Cleveland High students satirize ODOT over handling of SE Powell Blvd

Screengrab from The Cleveland Onion on Instagram.

“The problem is that cyclists are throwing themselves into lanes of traffic that should really be reserved for people who can afford cars.”

– The Cleveland Onion

How bad have things gotten for the Oregon Department of Transportation and their reputation for mismanagement of urban arterials?

The agency has been made the subject of a satirical news post from high school journalism students.

The Cleveland Onion is an Instagram account created by students from Cleveland High School. It’s a nod to The Onion and is a satirical companion to the school’s official newspaper. Cleveland High sits on the corner of Southeast Powell Blvd (ODOT’s Highway 26) and SE 26th Avenue — just across the street from where many students and staff witnessed the horrific killing of Sarah Pliner when she was hit by a truck driver during their school lunch period on October 4th.

And the Pliner tragedy was not the first time Cleveland has faced the reality of violent traffic outside their school. In 2018 their principal had to issue a traffic safety warning to students ahead of a planned walkout.

Late last month The Cleveland Onion posted a photo of that intersection along with the headline: “ODOT Responds To High Cycling Fatalities By Adding Four Lanes To Powell Blvd to Prevent Cyclists From Trying To Cross At All.”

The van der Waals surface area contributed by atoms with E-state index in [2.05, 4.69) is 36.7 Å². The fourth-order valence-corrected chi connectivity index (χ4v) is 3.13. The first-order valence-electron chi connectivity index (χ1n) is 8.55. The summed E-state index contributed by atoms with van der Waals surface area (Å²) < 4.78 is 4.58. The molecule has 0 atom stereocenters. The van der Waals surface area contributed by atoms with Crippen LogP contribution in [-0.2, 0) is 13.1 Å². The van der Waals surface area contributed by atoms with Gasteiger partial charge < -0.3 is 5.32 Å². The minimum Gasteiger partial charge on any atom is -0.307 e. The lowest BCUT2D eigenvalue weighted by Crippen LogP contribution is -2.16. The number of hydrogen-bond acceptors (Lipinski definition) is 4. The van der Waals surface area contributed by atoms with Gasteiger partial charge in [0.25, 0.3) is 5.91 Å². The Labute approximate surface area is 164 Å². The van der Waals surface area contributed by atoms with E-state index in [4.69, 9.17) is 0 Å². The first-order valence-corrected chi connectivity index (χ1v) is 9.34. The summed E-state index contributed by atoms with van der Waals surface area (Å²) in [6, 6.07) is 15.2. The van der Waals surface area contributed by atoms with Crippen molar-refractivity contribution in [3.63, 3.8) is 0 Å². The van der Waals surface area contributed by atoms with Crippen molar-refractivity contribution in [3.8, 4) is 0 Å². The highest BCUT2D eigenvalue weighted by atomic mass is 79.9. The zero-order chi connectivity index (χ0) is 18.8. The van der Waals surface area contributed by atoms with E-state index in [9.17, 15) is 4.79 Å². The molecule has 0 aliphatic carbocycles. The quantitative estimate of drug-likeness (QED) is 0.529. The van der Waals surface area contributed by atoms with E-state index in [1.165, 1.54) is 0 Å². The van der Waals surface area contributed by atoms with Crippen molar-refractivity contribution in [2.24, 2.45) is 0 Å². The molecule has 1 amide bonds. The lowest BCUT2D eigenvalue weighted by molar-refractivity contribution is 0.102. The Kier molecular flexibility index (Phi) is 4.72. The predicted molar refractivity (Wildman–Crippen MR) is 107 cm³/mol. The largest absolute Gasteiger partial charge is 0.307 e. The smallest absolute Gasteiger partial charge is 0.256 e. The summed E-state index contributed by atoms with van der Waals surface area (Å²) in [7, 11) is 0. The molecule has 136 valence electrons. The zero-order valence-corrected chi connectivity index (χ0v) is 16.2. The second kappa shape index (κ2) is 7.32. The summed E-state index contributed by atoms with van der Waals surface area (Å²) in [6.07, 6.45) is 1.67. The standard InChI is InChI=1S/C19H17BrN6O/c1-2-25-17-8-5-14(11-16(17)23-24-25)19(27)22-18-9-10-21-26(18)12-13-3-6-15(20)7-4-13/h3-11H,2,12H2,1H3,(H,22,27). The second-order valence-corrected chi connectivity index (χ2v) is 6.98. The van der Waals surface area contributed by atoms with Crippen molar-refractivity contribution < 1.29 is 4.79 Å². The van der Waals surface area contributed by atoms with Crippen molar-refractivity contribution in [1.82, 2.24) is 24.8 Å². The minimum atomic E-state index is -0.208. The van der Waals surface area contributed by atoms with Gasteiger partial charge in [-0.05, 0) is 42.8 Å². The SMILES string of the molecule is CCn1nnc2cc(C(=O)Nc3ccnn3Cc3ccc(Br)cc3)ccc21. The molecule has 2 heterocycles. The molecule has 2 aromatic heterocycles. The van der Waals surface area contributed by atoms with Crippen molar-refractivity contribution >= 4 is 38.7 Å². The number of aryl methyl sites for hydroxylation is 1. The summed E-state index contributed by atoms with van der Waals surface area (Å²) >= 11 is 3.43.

And here’s the rest of the post:

“The problem as we see it is that all these cyclists are throwing themselves into lanes of traffic that should really be reserved for people who can afford cars.” said ODOT in a statement this morning. “The fact is that many cars and semi trucks rely on being able to drive 50 miles per hour through a school zone to complete their daily commutes. We can’t just change the rules and layouts of our roads to accommodate the lives of pedestrians and cyclists. We have decided that in order to keep all these unwanted obstructions from getting in the way of gas-paying commuters, it would be best to expand the highway into Powell park and shave a little bit off Cleveland high school.”

This post is a stinging indictment of ODOT and shows how their reputation has transcended the realm of transportation advocates and is now part of popular culture. The post works, because like any good satire, it contains a shred of believability and allows us to lean on humor to deal with a tragic topic. Well done Cleveland students!

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Gregg Dal Ponte
Gregg Dal Ponte
2 months ago

Another disappointing perspective. Surely this is of no instructional value to young people who need to learn how to navigate policy advocacy to see their ideas successfully implemented in the real world. This approach is easily ignored by policy makers and imparts no life learning.

blumdrew
blumdrew
2 months ago

It’s satire. Learning how to use satire to critique institutions is definitely a skill worth learning, and it’s also funny.

What kids these days really need is to produce dry policy proposals aiming the most milquetoast changes to the state bureaucrats, they aren’t allowed to poke fun at institutions, or use humor at all. No, what the youth of today need is more bureaucracy and more skills on navigating pointless administration. That way, they can get a Powell Boulevard Improvement Plan onto the 2040 Regional Transportation Priority List which can have a break-ground date of January 2045, just in time for their kids to attend CHS.

Andrew N
Andrew N